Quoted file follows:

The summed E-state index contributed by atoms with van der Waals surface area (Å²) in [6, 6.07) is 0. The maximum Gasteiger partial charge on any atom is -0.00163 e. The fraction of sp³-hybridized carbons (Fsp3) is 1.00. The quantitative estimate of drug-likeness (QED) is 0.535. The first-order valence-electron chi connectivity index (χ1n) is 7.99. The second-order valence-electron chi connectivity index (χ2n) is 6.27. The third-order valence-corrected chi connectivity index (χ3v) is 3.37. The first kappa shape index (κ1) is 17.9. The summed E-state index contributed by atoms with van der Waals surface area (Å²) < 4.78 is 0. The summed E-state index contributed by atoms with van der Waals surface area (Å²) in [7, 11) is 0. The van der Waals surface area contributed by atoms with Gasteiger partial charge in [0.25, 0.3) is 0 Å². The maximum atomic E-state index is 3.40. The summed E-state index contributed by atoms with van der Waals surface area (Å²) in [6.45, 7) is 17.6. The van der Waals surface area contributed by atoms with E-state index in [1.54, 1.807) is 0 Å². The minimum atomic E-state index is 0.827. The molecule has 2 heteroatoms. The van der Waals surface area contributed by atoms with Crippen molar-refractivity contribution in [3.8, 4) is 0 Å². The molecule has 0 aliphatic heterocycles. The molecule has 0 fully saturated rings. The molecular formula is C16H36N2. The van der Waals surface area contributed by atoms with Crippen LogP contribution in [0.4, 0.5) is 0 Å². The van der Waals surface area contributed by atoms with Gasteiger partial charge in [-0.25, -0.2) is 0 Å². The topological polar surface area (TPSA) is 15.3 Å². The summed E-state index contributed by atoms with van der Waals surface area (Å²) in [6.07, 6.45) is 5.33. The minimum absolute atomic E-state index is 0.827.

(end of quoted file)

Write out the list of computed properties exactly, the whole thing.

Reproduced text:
The summed E-state index contributed by atoms with van der Waals surface area (Å²) in [6, 6.07) is 0. The maximum Gasteiger partial charge on any atom is -0.00163 e. The fraction of sp³-hybridized carbons (Fsp3) is 1.00. The quantitative estimate of drug-likeness (QED) is 0.535. The first-order valence-electron chi connectivity index (χ1n) is 7.99. The second-order valence-electron chi connectivity index (χ2n) is 6.27. The third-order valence-corrected chi connectivity index (χ3v) is 3.37. The first kappa shape index (κ1) is 17.9. The summed E-state index contributed by atoms with van der Waals surface area (Å²) < 4.78 is 0. The summed E-state index contributed by atoms with van der Waals surface area (Å²) in [7, 11) is 0. The van der Waals surface area contributed by atoms with Gasteiger partial charge in [0.25, 0.3) is 0 Å². The maximum atomic E-state index is 3.40. The summed E-state index contributed by atoms with van der Waals surface area (Å²) in [6.45, 7) is 17.6. The van der Waals surface area contributed by atoms with E-state index in [1.54, 1.807) is 0 Å². The minimum atomic E-state index is 0.827. The molecule has 2 heteroatoms. The van der Waals surface area contributed by atoms with Crippen molar-refractivity contribution in [3.8, 4) is 0 Å². The molecule has 0 aliphatic heterocycles. The molecule has 0 fully saturated rings. The molecular formula is C16H36N2. The van der Waals surface area contributed by atoms with Crippen LogP contribution in [0.4, 0.5) is 0 Å². The van der Waals surface area contributed by atoms with Gasteiger partial charge in [-0.25, -0.2) is 0 Å². The topological polar surface area (TPSA) is 15.3 Å². The summed E-state index contributed by atoms with van der Waals surface area (Å²) in [6.07, 6.45) is 5.33. The minimum absolute atomic E-state index is 0.827.